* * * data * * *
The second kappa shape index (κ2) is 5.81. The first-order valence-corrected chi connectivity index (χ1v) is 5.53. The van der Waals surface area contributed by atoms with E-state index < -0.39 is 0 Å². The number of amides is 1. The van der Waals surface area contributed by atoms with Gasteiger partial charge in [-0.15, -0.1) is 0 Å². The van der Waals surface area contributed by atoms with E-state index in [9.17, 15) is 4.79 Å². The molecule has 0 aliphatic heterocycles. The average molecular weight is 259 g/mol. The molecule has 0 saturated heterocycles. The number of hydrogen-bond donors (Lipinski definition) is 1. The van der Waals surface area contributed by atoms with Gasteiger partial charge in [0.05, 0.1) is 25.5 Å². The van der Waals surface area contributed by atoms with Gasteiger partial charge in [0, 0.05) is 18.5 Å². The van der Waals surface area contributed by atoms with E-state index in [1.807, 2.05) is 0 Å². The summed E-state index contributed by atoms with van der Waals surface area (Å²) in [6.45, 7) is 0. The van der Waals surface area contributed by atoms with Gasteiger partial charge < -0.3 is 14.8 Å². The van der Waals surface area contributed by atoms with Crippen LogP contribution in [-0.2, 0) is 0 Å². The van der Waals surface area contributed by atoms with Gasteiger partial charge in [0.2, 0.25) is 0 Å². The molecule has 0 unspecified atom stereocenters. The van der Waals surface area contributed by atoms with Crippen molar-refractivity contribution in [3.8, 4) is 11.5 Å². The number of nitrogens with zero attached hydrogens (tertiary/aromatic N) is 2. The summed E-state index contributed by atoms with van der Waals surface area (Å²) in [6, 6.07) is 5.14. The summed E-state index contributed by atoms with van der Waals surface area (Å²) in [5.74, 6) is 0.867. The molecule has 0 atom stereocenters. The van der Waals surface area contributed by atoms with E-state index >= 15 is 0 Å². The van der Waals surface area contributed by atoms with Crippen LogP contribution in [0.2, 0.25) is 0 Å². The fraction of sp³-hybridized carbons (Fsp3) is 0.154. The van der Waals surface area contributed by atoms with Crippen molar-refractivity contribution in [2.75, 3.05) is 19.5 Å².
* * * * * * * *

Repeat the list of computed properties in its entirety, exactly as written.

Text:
The second kappa shape index (κ2) is 5.81. The first-order valence-corrected chi connectivity index (χ1v) is 5.53. The van der Waals surface area contributed by atoms with E-state index < -0.39 is 0 Å². The number of amides is 1. The van der Waals surface area contributed by atoms with Gasteiger partial charge in [-0.15, -0.1) is 0 Å². The van der Waals surface area contributed by atoms with E-state index in [9.17, 15) is 4.79 Å². The molecule has 0 aliphatic heterocycles. The average molecular weight is 259 g/mol. The molecule has 0 saturated heterocycles. The number of hydrogen-bond donors (Lipinski definition) is 1. The van der Waals surface area contributed by atoms with Gasteiger partial charge in [0.05, 0.1) is 25.5 Å². The van der Waals surface area contributed by atoms with Gasteiger partial charge in [0, 0.05) is 18.5 Å². The van der Waals surface area contributed by atoms with E-state index in [1.807, 2.05) is 0 Å². The summed E-state index contributed by atoms with van der Waals surface area (Å²) in [6.45, 7) is 0. The van der Waals surface area contributed by atoms with Gasteiger partial charge < -0.3 is 14.8 Å². The van der Waals surface area contributed by atoms with Crippen LogP contribution in [-0.2, 0) is 0 Å². The van der Waals surface area contributed by atoms with Gasteiger partial charge in [0.2, 0.25) is 0 Å². The molecule has 0 unspecified atom stereocenters. The van der Waals surface area contributed by atoms with Crippen molar-refractivity contribution in [3.8, 4) is 11.5 Å². The number of nitrogens with zero attached hydrogens (tertiary/aromatic N) is 2. The summed E-state index contributed by atoms with van der Waals surface area (Å²) in [6, 6.07) is 5.14. The summed E-state index contributed by atoms with van der Waals surface area (Å²) in [5.74, 6) is 0.867. The molecule has 0 atom stereocenters. The van der Waals surface area contributed by atoms with E-state index >= 15 is 0 Å². The van der Waals surface area contributed by atoms with Crippen LogP contribution in [0.2, 0.25) is 0 Å². The fraction of sp³-hybridized carbons (Fsp3) is 0.154. The van der Waals surface area contributed by atoms with Crippen molar-refractivity contribution in [2.75, 3.05) is 19.5 Å².